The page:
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Variations of BRAF mutant allele percentage in melanomas.

Hélias-Rodzewicz Z, Funck-Brentano E, Baudoux L, Jung CK, Zimmermann U, Marin C, Clerici T, Le Gall C, Peschaud F, Taly V, Saiag P, Emile JF - BMC Cancer (2015)

Bottom Line: FISH showed a polysomy of chromosome 7 in 13.6%, 35.3% and 54.5% of BRAF wild-type, heterozygous and non-heterozygous BRAF-mutated samples, respectively (P < 0.005).Amplification (5.6%) and loss (3.2%) of BRAF locus were rare.By contrast, chromosome 7 was disomic in 27/27 BRAF-mutated nevi.

View Article: PubMed Central - PubMed

Affiliation: EA4340, Versailles University, Boulogne-Billancourt, France. zofia.helias@aphp.fr.

ABSTRACT

Background: BRAF mutations are present in 40% of human skin melanomas. Mutated tumors with an increased percentage of BRAF mutant alleles (BRAF-M%) may have a better response to RAF/MEK inhibitors. We evaluated the BRAF-M% in melanomas, and the genetic causes of its variation.

Methods: BRAF-M% was quantified by pyrosequencing, real-time PCR (rtPCR) and/or picoliter-droplet PCR (dPCR). BRAF mutant expression was detected by immunohistochemistry. Chromosomal alterations were analyzed with fluorescence in situ hybridization (FISH), and single nucleotide polymorphism (SNP) arrays.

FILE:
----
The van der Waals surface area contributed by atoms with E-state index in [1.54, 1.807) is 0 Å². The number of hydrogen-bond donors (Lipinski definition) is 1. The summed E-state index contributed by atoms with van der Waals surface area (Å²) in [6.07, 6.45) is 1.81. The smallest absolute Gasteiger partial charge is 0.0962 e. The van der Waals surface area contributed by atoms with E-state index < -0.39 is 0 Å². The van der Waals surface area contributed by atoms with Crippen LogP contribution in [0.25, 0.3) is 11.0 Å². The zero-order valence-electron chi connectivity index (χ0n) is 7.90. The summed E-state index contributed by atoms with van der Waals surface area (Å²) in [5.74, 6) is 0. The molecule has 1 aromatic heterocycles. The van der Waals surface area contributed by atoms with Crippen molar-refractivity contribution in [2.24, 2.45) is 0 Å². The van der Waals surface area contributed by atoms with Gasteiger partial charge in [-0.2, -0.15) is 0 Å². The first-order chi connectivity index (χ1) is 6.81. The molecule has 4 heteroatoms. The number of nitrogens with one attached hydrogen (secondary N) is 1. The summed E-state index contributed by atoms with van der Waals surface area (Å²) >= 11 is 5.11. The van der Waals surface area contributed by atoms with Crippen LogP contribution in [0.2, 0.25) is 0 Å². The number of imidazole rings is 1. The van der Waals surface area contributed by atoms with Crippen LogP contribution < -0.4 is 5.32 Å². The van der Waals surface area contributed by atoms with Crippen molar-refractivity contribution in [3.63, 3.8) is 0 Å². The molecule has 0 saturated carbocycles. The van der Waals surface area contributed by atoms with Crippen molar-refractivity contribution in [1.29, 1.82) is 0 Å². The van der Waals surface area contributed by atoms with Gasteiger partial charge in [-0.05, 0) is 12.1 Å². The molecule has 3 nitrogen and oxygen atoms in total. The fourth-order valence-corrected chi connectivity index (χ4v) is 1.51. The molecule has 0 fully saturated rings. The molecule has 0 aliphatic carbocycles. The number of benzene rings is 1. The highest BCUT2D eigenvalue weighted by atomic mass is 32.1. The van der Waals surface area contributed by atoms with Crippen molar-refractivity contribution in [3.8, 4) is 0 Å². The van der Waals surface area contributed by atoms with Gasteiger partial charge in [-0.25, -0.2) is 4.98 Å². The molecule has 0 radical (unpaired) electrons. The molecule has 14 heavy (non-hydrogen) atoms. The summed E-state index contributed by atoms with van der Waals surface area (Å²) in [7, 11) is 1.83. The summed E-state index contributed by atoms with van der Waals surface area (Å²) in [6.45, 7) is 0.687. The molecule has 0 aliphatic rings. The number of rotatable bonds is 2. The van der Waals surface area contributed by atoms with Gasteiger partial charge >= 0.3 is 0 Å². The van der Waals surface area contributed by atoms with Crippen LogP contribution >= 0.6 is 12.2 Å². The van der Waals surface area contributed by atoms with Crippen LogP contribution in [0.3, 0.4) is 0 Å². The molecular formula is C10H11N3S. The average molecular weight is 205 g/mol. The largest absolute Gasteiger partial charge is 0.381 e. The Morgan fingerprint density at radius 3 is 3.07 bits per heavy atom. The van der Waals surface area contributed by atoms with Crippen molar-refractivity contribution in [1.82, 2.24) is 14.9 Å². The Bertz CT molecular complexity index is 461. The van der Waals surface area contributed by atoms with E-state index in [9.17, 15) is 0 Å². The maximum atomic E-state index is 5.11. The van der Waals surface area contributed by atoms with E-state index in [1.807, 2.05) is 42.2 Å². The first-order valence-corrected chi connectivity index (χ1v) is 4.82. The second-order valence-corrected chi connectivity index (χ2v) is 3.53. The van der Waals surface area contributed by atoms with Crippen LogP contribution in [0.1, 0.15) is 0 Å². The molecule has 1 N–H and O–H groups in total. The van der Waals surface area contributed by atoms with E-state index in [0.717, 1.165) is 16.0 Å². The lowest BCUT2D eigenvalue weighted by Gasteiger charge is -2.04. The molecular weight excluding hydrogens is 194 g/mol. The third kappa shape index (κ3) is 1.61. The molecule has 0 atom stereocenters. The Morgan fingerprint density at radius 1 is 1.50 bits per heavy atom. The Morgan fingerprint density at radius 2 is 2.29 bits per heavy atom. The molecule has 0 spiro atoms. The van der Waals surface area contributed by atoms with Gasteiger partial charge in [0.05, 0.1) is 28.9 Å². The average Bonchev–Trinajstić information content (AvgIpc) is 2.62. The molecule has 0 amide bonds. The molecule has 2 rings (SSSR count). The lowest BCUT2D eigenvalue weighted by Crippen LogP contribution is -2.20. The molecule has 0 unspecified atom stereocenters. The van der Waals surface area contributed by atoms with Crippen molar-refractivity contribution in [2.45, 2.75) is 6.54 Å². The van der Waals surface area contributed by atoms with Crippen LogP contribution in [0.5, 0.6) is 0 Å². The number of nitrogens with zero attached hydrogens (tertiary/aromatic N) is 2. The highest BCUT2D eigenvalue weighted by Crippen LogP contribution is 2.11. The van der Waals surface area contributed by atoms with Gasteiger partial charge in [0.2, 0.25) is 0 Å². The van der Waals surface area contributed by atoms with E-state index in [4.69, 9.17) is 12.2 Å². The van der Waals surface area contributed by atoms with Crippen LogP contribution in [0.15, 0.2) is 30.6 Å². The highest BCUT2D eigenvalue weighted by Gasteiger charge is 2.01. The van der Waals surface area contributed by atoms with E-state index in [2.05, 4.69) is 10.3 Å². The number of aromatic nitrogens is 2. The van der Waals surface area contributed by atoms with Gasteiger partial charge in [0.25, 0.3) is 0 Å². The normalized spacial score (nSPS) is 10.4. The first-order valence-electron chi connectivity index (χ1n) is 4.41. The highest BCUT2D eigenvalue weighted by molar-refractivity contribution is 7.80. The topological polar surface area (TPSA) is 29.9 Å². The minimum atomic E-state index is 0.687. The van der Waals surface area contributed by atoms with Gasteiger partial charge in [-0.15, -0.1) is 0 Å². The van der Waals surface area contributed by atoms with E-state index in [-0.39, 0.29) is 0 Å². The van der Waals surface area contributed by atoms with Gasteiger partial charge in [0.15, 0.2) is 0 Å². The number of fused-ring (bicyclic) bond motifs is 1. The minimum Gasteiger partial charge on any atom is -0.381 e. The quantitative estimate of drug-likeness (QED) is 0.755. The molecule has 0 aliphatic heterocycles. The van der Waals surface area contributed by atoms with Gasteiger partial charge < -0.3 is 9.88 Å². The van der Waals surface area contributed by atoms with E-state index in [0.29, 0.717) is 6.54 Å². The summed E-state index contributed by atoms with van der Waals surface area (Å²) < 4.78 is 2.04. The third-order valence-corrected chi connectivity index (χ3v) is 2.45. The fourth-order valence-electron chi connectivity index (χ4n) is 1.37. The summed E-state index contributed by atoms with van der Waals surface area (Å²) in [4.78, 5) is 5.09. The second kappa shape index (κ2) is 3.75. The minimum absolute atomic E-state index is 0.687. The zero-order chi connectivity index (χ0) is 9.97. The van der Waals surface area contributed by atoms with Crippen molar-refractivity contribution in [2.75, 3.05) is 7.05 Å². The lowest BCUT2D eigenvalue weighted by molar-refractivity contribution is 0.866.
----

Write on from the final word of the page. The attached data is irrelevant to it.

Results: BRAF-M% quantification obtained with pyrosequencing was highly correlated (R = 0.94) with rtPCR, and with dPCR. BRAF-M% quantified from DNA and RNA were also highly correlated (R = 0.98). Among 368 samples with >80% tumor cells, 38.6% had a BRAF (V600E) mutation. Only 66.2% cases were heterozygous (BRAF-M% 30 to 60%). Increased BRAF-M% (>60%) was observed in 19% of cases. FISH showed a polysomy of chromosome 7 in 13.6%, 35.3% and 54.5% of BRAF wild-type, heterozygous and non-heterozygous BRAF-mutated samples, respectively (P < 0.005). Amplification (5.6%) and loss (3.2%) of BRAF locus were rare. By contrast, chromosome 7 was disomic in 27/27 BRAF-mutated nevi.

Conclusions: BRAF-M% is heterogeneous and frequently increased in BRAF-mutant melanomas. Aneuploidy of chromosome 7 is more frequent in BRAF mutant melanomas, specifically in those with high BRAF-M%.

No MeSH data available.


Related in: MedlinePlus

Chromosome 7 alterations in human melanomas by FISH. Representative images of FISH with BRAF/chromosome 7 centromere probes in melanomas with different chromosome 7 alterations. a no alteration (disomy) but rare cells with chromosome 7 polysomy; b chromosome 7 polysomy; cBRAF amplification; d) chromosome 7 monosomy. White bar = 10 μm